BigWind is ‘Big Mean and Green’ and suing small town America. Is Ohio next?

Is this the next tactic of BigWind, as it spreads across America? BigWind becomes (an even bigger) bully in the room. Is it not enough that people have peace and quiet taken away? Is it not enough that home valuations decline? Is it not enough that families (in Paulding, Ohio) and communities (Van Wert, Ohio) are torn apart? Is it not enough that they are allowed to avoid paying taxes (P-I-L-O-T)? Nope, they want to go everywhere and anywhere they want, without restrictions. This concept is very simple and it is discussed in THE good book, the Holy Bible, “The root of all evil is the love of money”.  BigWind is GREEDY.  This has nothing to do with energy production and everything to do about greed.  Inform your friends, neighbors and legislators.  Remember, our legislators are lobbied hard by BigWind, and in Ohio, Senator Cliff Hite has been easy pickin for them.  He has become a staunch supporter of BigWind rights, even over the rights of Ohio citizens.  Our setback of 1,125 feet from a property line is being attacked and discussed and it is expected to decline in a ‘compromise’ bill.  We would love for our legislators to ‘compromise’ their lives and live beside these industrial machines….and then, of course, ‘compromise’ and utilize our health insurance programs….. 

NextEra Energy, which bills itself on its website as “the world’s largest generator of renewable energy,” is suing a tiny municipality in one of Oklahoma’s poorest counties. In mid February, NextEra, which operates 110 wind projects in 20 states, filed lawsuits in both state and federal court against the town of Hinton, population: 3,200.

Why is the wind giant suing the Caddo County town? Simple: Hinton stands between NextEra and nearly $18 million per year in federal tax subsidies.

NextEra isn’t suing only Hinton. Since last October, the wind giant has filed lawsuits against five rural governments from Oklahoma to Michigan, all of which have imposed limits on wind-turbine development. The company has also filed a libel suit against Esther Wrightman, a Canadian activist who opposed a project NextEra wanted to build in Kerwood, Ontario. Wrightman’s offense? She called the company “NexTerror” and “NextError” on her website, That libel suit, filed four years ago, is still pending.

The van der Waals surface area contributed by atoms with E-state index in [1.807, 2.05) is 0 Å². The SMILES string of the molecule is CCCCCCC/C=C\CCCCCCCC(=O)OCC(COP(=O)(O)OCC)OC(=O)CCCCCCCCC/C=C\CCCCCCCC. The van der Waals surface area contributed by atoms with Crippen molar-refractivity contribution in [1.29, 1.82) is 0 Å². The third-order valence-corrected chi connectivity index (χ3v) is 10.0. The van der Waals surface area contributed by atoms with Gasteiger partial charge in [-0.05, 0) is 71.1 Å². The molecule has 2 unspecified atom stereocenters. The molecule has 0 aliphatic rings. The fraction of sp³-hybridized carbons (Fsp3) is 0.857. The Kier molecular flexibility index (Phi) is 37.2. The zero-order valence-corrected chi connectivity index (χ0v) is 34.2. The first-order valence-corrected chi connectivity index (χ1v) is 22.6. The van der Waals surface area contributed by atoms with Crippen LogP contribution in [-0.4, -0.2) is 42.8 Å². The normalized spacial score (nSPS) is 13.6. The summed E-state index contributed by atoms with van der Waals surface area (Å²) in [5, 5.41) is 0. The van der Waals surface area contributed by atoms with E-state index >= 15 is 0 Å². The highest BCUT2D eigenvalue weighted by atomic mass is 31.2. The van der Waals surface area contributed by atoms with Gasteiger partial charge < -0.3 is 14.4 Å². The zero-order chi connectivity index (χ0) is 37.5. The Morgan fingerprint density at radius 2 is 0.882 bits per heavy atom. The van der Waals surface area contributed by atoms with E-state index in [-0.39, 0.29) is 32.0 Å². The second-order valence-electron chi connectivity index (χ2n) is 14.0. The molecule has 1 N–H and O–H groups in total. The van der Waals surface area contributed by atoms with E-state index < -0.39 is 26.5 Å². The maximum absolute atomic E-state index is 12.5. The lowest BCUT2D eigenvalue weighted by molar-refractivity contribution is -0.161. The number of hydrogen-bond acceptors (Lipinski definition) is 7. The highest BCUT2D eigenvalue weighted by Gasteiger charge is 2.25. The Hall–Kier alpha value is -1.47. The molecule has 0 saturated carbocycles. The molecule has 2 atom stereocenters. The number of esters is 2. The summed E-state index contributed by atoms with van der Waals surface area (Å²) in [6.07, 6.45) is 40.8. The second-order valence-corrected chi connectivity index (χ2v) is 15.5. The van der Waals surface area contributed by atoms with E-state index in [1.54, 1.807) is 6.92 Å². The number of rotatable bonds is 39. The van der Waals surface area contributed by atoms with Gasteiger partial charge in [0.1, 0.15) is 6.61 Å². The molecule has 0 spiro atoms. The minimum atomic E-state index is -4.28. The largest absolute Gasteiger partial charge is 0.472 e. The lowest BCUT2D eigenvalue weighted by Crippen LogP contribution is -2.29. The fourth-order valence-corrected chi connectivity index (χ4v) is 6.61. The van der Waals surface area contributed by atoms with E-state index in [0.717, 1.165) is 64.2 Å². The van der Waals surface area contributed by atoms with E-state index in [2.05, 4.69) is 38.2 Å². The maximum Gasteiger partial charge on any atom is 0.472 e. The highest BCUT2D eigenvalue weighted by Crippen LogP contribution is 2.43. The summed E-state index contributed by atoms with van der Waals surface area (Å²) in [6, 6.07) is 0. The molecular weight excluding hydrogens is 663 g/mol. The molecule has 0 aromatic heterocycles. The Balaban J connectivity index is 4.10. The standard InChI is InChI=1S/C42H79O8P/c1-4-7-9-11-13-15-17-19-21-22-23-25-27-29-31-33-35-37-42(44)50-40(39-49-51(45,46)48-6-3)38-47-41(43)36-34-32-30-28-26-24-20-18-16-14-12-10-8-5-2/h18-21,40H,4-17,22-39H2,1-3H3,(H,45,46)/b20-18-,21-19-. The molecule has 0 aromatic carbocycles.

To be certain, the oil and gas industry has filed lawsuits against local governments that have sought limits on hydraulic fracturing. The difference is that NextEra is using taxpayers’ money to fund its courthouse mugging of small-town America. Between 2008 and 2015, according to a recent report by the Institute on Taxation and Economic Policy, NextEra accumulated profits of $21.5 billion but didn’t pay a dime in federal income taxes. Over that time frame, only ten other American companies received more in tax subsidies than NextEra. Nor does it appear that NextEra will be paying federal taxes any time soon.

In its 10-K filing for 2016 with the Securities and Exchange Commission, the company reported $3 billion in tax-credit carryforwards that it can use to directly offset tax liabilities in future years. Remember, tax credits are more valuable than a deduction from revenue or accelerated depreciation. As my accounting consultant (and brother) Wally Bryce, a CPA, reminds me: “You’d much rather get a tax credit because it applies dollar for dollar against what you owe the government.” NextEra wants more tax credits. And it’s litigating to get more. But each lawsuit NextEra files against a yet-smaller rural town or yet-smaller website owner provides another example of the backlash against Big Wind and, even more appalling, how Big Wind is using the issue of climate change as an excuse to make a run on the Treasury. Since 2015, more than 130 government entities in states from Maine to California have moved to reject or restrict the encroachment of the wind industry. And while other wind companies have also sued small towns, none can match NextEra’s scorched-earth tactics….

Source: Wind Turbine Company Sues Small Towns to Get Tax Credits | National Review